Alien 2: On Earth 1980 ***

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Ciro Ippolito’s cheeky horror film is a rip-off rather than a sequel to Ridley Scott’s benchmark sci-fi horror, but it’s got a certain charm. Made in a brief moment before Fox copyrighted the Alien brand, Alien 2 sets a very different tone; a montage of scenes showing how the mechanism of a bowling alley operates, or a plaintive country and western song over footage of dustbowl California. After a noodling opening capturing such inessential scenes, Alien 2 eventually focuses on a group of potholers encountering a deadly alien life-form. Alien 2 mimics the action of the original in a cheaper setting, but there’s some imagination behind the effects, with Maria Bava involved in the process. The final scenes, in which pot-holers escape to find a deserted world, have a certain dreamlike quality, and the whole package, while laughable in comparison to Scott’s film, is pretty much compulsive viewing for lovers of Italian Eurotrash.

Winter Kills 1979 *****


William Richert’s adaptation of Richard Condon’s novel has a reputation of a lost gem; after a disastrous shoot and release in 1979, Richert managed to acquire the rights and create a director’s cut of the political thriller, and it’s this version that’s popped up on Amazon Prime. A dark fantasy on the lines of The Manchurian Candidate, Winter Kills is a fiction with a clear basis in fact; the assassination of US president John F Kennedy is never mentioned, but it’s clear that’s the subject. Jeff Bridges plays Nick, the half brother of the late President Keegan, and Nick follows a trail of breadcrumbs in the hope of finding out who wanted his bother dead. This starts with a man who has just fallen from an oil-rig, and makes a deathbed confession that leads Nick to a hidden rifle that was used to kill the president. Nick’s investigation immediately leads to a massacre, and Nick returns home for help from his billionaire father (John Huston). The production difficulties on Winter Kills would make a film in themselves (or at least the 40 minute doc Who Killed Winter Kills) with producers imprisoned for marijuana offences and even murdered, and the production shut down several times. Even by today’s standards, Winter Kills is pretty daring in its roman a clef of American politics, and there’s some great cameos from Elizabeth Taylor, Eli Wallach and Sterling Hayden as a tank-loving maverick. Huston is a bit much as Pa, but most of the elements of Winter Kills have matured over the years, making it something of a must-see movie for anyone who hasn’t heard of it.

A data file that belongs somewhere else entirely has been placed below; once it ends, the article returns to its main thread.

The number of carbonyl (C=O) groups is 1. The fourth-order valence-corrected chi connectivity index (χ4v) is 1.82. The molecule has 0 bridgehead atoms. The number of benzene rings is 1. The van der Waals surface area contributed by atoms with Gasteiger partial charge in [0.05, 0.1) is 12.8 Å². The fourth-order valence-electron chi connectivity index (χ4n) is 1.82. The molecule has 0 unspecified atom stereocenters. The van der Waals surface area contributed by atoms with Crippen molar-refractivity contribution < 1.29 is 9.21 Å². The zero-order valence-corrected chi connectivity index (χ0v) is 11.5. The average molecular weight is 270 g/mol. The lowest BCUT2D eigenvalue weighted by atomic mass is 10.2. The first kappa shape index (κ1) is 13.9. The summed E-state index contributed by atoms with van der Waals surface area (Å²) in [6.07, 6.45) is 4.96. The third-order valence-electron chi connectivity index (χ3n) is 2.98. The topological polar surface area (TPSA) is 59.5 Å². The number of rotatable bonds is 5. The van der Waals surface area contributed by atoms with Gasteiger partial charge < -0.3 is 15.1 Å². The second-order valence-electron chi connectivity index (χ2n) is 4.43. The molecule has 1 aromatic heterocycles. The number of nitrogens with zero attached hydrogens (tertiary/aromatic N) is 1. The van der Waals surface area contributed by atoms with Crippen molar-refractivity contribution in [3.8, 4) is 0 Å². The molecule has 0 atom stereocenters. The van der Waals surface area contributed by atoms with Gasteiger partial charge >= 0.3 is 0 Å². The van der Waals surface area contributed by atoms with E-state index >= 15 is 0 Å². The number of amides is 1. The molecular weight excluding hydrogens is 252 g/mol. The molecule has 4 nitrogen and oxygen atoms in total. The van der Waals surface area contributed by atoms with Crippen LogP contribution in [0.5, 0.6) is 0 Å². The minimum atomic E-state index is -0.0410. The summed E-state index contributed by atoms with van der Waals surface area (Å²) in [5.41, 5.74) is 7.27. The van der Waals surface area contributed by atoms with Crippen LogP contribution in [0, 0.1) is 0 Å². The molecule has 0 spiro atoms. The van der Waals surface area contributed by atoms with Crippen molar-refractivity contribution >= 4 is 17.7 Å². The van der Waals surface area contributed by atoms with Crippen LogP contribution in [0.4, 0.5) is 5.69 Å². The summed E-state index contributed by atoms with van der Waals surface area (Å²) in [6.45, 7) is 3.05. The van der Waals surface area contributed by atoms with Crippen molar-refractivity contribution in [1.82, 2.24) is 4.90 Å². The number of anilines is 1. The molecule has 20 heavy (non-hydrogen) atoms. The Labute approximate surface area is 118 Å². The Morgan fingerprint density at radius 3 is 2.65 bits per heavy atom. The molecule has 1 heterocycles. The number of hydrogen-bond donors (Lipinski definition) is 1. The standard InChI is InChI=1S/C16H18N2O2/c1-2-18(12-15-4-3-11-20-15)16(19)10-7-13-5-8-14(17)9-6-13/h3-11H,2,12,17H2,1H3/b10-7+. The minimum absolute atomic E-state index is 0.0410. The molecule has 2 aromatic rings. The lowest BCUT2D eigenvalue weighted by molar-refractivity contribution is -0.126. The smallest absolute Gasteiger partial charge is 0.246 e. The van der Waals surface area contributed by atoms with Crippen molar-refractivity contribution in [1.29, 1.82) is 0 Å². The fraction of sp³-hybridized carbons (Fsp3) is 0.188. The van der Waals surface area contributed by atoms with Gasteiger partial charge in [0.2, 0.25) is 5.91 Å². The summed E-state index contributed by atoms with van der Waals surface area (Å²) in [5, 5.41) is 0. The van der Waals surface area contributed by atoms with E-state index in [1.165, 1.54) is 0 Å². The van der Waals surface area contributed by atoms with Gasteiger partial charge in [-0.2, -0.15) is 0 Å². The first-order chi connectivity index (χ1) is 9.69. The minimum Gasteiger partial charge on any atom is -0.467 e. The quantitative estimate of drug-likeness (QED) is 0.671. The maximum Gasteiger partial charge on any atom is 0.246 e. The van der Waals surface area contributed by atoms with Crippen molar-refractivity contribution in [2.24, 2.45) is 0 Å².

The Ghoul 1975 ***

the-ghoul-1975-largeBack in the 1980’s, the BBC’s late night horror double bills on Saturdays used to pull in substantial ratings; a black and white primer followed by a full-on colour horror film from the 70’s. The Ghoul was one of the featured films, and pops up now on Amazon Prime like a wine that’s been wasting in the cellar for forty years. The second film of Tyburn Film productions, it reteams Hammer veteran director Freddie Francis and star Peter Cushing, but the attitude and method is quite different from the Kensington Gore methods of the British studio. Instead, The Ghoul mines a strangely esoteric brand of horror fiction, with allusions to India via Gwen Watford as Ayah, the housekeeper to Cushing’s retired minister Dr Lawrence. It’s implied that Lawrence’s son was converted to cannibalism during a trip to Asia, and when a foursome of 1920’s flappers break down during a London to Brighton road race, the son (Don Henderson) is out for blood and more. The Ghoul is a glacially slow horror film, and the pay-off (Henderson in a tunic) must be one of the least exciting ever. But Cushing and John Hurt as his servant Bill both strike sparks, and The Ghoul is a more literate film than it’s benighted reputation suggests.


Garlic and Gunpowder 2018 ***